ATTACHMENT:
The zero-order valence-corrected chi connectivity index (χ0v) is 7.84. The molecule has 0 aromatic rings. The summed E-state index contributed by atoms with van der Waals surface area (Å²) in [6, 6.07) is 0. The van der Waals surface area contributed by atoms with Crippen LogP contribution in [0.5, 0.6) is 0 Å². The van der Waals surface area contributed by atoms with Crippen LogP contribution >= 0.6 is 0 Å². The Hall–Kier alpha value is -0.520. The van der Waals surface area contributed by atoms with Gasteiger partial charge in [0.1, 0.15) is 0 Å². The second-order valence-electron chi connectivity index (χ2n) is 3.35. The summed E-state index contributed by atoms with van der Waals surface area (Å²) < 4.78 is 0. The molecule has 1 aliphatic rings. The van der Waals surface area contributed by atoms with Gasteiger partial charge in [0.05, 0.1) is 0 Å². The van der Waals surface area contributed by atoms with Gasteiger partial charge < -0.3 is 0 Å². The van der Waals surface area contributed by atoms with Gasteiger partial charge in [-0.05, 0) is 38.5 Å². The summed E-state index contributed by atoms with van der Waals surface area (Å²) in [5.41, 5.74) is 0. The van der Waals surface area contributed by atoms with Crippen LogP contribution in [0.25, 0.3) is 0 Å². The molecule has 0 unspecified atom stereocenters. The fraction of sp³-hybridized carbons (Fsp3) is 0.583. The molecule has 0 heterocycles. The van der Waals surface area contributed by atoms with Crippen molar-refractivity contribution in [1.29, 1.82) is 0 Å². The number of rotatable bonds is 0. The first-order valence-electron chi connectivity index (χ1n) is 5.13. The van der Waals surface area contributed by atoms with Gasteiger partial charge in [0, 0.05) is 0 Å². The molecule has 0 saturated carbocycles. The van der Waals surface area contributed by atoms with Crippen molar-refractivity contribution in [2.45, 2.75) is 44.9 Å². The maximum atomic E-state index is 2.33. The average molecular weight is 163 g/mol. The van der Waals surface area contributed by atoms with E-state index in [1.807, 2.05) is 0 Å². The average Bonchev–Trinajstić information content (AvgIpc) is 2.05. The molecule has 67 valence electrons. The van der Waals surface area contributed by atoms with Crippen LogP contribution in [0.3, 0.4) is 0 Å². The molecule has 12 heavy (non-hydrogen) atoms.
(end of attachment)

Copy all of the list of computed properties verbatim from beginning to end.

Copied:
The zero-order valence-corrected chi connectivity index (χ0v) is 7.84. The molecule has 0 aromatic rings. The summed E-state index contributed by atoms with van der Waals surface area (Å²) in [6, 6.07) is 0. The van der Waals surface area contributed by atoms with Crippen LogP contribution in [0.5, 0.6) is 0 Å². The van der Waals surface area contributed by atoms with Crippen LogP contribution >= 0.6 is 0 Å². The Hall–Kier alpha value is -0.520. The van der Waals surface area contributed by atoms with Gasteiger partial charge in [0.1, 0.15) is 0 Å². The second-order valence-electron chi connectivity index (χ2n) is 3.35. The summed E-state index contributed by atoms with van der Waals surface area (Å²) < 4.78 is 0. The molecule has 1 aliphatic rings. The van der Waals surface area contributed by atoms with Gasteiger partial charge in [0.05, 0.1) is 0 Å². The van der Waals surface area contributed by atoms with Gasteiger partial charge < -0.3 is 0 Å². The van der Waals surface area contributed by atoms with Gasteiger partial charge in [-0.05, 0) is 38.5 Å². The summed E-state index contributed by atoms with van der Waals surface area (Å²) in [5.41, 5.74) is 0. The van der Waals surface area contributed by atoms with Crippen LogP contribution in [0.25, 0.3) is 0 Å². The molecule has 0 unspecified atom stereocenters. The fraction of sp³-hybridized carbons (Fsp3) is 0.583. The molecule has 0 heterocycles. The van der Waals surface area contributed by atoms with Crippen molar-refractivity contribution in [1.29, 1.82) is 0 Å². The number of rotatable bonds is 0. The first-order valence-electron chi connectivity index (χ1n) is 5.13. The van der Waals surface area contributed by atoms with Gasteiger partial charge in [0, 0.05) is 0 Å². The molecule has 0 saturated carbocycles. The van der Waals surface area contributed by atoms with Crippen molar-refractivity contribution in [2.45, 2.75) is 44.9 Å². The maximum atomic E-state index is 2.33. The average molecular weight is 163 g/mol. The van der Waals surface area contributed by atoms with E-state index in [1.807, 2.05) is 0 Å². The average Bonchev–Trinajstić information content (AvgIpc) is 2.05. The molecule has 67 valence electrons. The van der Waals surface area contributed by atoms with Crippen LogP contribution in [0.3, 0.4) is 0 Å². The molecule has 12 heavy (non-hydrogen) atoms.